- Contamination of any water found under the earth's surface by any leaching pollutants, such as inorganic compounds (chlorides, nitrates, heavy metals, etc.), synthetic organic chemicals (pesticides, fertilizers, etc.) and pathogens (bacteria, parasites, etc.).
|Abstract from DBPedia||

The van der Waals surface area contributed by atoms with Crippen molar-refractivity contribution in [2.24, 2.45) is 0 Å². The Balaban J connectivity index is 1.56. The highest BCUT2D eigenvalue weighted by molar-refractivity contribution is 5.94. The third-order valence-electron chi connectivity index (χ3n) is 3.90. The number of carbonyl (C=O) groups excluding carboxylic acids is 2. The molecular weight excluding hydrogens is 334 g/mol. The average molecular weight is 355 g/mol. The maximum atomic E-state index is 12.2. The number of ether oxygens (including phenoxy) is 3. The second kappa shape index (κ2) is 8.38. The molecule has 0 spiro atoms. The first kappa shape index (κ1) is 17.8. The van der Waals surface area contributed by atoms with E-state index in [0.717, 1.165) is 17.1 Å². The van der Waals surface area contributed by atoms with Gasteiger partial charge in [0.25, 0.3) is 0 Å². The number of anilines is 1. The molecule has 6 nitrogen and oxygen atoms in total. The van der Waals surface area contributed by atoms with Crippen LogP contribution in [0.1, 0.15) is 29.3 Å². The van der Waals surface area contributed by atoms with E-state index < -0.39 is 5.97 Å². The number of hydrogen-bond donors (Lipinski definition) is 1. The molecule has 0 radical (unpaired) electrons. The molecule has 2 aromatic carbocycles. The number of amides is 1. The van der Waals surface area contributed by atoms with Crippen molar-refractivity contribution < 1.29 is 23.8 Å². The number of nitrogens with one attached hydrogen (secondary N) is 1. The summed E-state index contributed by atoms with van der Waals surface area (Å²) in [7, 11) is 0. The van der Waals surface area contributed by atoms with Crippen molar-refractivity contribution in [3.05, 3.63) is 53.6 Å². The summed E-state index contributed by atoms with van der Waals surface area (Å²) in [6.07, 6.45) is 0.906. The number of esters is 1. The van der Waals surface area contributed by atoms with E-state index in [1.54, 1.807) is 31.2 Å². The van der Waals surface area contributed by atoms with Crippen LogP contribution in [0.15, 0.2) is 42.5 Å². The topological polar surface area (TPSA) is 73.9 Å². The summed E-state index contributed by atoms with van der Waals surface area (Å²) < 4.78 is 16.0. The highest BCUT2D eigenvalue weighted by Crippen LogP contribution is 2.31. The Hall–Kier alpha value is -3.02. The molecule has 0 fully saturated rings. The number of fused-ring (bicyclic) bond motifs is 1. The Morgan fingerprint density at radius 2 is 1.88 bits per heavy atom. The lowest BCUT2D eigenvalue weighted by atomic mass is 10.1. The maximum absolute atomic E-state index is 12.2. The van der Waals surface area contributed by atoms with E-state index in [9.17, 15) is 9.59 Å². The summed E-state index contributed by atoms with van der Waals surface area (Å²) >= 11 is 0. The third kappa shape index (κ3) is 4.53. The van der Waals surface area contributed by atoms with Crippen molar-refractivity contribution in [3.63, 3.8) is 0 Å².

Groundwater pollution (also called groundwater contamination) occurs when pollutants are released to the ground and make their way into groundwater. This type of water pollution can also occur naturally due to the presence of a minor and unwanted constituent, contaminant, or impurity in the groundwater, in which case it is more likely referred to as contamination rather than pollution. Pollution can occur from on-site sanitation systems, landfills, effluent from wastewater treatment plants, leaking sewers, petrol filling stations or from over application of fertilizers in agriculture. Pollution (or contamination) can also occur from naturally occurring contaminants, such as arsenic or fluoride. Using polluted groundwater causes hazards to public health through poisoning or the spread of disease (water-borne diseases). The pollutant often creates a contaminant plume within an aquifer. Movement of water and dispersion within the aquifer spreads the pollutant over a wider area. Its advancing boundary, often called a plume edge, can intersect with groundwater wells and surface water, such as seeps and springs, making the water supplies unsafe for humans and wildlife. The movement of the plume, called a plume front, may be analyzed through a hydrological transport model or groundwater model. Analysis of groundwater pollution may focus on soil characteristics and site geology, hydrogeology, hydrology, and the nature of the contaminants. Different mechanisms have influence on the transport of pollutants, e.g. diffusion, adsorption, precipitation, decay, in the groundwater. The interaction of groundwater contamination with surface waters is analyzed by use of hydrology transport models. Interactions between groundwater and surface water are complex. For example, many rivers and lakes are fed by groundwater. This means that damage to groundwater aquifers e.g. by fracking or over abstraction, could therefore affect the rivers and lakes that rely on it. Saltwater intrusion into coastal aquifers is an example of such interactions. Prevention methods include: applying the precautionary principle, groundwater quality monitoring, land zoning for groundwater protection, locating on-site sanitation systems correctly and applying legislation. When pollution has occurred, management approaches include point-of-use water treatment, groundwater remediation, or as a last resort, abandonment.